Comparative References in the New Jersey Same-Sex Civil Union Case
The New Jersey Supreme Court in Lewis v. Harris ruled that the equal protection provisions of the New Jersey Constitution require equality of treatment for same-sex couples. But it left to the legislature the decision whether to amend the marriage statutes or create a new statutory structure for civil unions.
In examining whether same-sex marriage is deeply rooted in New Jersey’s history and its people’s collective conscience, the Court noted that “the nation’s experience or the precedents of other states” may provide “guideposts and persuasive authority.” (pp. 25-26). But the Court made no suggestion that it would be appropriate to look abroad for guidance on New Jersey’s decision on this issue. The Court reasoned: “When looking for the source of our rights under the New Jersey Constitution, we need not look beyond our borders. Nevertheless, we do take note that no jurisdiction, not even Massachusetts, has declared that there is a fundamental right to same-sex marriage under the federal or its own constitution.” (p. 33) Then when it did look beyond its borders, the Court limited its comparative review to our national experience. The only passing reference in the majority opinion to comparative international experiences was to rebut three dissenting justices’ argument that same-sex couples should have the right not only to a civil union, but also to marriage. The Court stated that “[b]efore the Legislature has been given the opportunity to act, the dissenters are willing to substitute their judicial definition of marriage for the statutory definition, for the definition that has reigned for centuries, for the definition that is accepted in forty-nine states and in the vast majority of countries in the world.” (p. 61).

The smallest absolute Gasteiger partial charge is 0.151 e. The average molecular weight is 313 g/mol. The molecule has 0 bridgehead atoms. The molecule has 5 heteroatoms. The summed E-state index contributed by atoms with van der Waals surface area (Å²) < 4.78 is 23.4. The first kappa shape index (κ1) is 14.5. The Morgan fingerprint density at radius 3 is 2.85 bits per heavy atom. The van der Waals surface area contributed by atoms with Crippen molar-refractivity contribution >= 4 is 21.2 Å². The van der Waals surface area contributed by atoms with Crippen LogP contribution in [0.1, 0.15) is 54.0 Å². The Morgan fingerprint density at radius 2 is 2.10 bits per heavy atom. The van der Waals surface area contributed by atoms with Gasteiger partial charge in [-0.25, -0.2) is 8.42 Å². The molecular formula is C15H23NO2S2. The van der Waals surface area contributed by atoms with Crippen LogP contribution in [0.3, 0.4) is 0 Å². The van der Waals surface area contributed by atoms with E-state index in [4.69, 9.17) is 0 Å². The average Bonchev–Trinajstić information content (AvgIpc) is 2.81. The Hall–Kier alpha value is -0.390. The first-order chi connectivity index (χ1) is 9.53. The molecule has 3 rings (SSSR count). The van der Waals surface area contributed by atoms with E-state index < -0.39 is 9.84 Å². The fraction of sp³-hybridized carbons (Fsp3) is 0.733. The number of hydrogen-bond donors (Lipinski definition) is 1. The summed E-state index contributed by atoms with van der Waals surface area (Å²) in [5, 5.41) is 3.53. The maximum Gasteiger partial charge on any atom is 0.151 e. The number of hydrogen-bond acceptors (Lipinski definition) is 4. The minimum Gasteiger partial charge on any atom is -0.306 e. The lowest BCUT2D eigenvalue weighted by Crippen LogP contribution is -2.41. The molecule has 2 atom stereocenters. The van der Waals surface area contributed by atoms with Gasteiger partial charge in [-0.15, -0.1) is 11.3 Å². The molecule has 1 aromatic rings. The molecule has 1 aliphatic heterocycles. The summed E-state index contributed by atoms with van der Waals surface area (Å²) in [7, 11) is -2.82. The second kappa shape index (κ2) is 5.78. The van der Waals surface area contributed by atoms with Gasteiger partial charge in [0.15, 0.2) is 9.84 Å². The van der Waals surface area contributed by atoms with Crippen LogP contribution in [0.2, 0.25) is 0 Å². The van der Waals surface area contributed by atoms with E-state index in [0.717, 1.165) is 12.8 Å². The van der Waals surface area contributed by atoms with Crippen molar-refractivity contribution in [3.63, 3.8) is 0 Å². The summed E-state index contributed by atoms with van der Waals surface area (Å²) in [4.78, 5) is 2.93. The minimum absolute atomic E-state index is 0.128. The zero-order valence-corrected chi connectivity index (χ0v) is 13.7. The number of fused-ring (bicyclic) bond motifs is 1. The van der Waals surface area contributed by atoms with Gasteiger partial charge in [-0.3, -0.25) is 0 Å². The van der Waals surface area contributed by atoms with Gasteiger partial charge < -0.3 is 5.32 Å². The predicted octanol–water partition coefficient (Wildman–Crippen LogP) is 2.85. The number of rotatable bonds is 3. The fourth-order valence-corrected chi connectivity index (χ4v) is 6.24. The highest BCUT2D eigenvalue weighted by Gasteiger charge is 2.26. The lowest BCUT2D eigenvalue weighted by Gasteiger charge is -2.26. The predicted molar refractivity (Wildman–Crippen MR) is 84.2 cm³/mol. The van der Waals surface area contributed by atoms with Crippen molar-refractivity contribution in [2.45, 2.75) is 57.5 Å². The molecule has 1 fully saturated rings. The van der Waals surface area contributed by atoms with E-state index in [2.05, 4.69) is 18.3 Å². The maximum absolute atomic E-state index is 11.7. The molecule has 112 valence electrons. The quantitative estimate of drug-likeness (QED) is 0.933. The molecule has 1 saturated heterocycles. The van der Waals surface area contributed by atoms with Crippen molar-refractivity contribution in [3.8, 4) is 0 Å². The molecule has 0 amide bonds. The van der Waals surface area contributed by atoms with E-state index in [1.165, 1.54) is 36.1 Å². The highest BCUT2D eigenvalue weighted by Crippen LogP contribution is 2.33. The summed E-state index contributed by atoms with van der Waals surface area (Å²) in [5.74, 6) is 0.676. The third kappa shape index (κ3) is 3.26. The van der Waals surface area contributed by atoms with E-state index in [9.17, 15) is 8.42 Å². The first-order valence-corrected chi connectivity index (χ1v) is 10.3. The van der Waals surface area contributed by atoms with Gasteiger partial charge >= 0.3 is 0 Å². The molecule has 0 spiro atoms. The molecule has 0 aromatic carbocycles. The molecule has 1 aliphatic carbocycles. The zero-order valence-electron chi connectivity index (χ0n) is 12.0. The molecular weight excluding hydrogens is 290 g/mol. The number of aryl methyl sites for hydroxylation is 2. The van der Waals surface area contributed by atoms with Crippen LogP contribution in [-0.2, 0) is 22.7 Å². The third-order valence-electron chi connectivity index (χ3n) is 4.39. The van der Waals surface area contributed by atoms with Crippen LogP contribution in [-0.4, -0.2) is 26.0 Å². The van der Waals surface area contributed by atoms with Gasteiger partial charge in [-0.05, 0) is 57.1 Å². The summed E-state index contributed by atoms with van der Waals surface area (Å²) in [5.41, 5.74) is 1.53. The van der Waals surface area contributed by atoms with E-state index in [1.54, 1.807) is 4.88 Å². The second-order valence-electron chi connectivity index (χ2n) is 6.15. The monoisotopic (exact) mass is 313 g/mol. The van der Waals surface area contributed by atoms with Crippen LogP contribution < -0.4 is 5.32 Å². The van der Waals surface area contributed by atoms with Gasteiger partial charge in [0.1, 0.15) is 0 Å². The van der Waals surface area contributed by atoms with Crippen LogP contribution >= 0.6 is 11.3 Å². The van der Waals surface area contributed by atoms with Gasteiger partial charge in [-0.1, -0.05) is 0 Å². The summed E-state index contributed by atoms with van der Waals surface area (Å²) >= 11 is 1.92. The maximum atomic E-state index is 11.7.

This is the third state supreme court decision involving same-sex marriage in the past four months. None of these decisions has given serious consideration to the arguments that we should reference comparative international experiences in constitutional adjudication.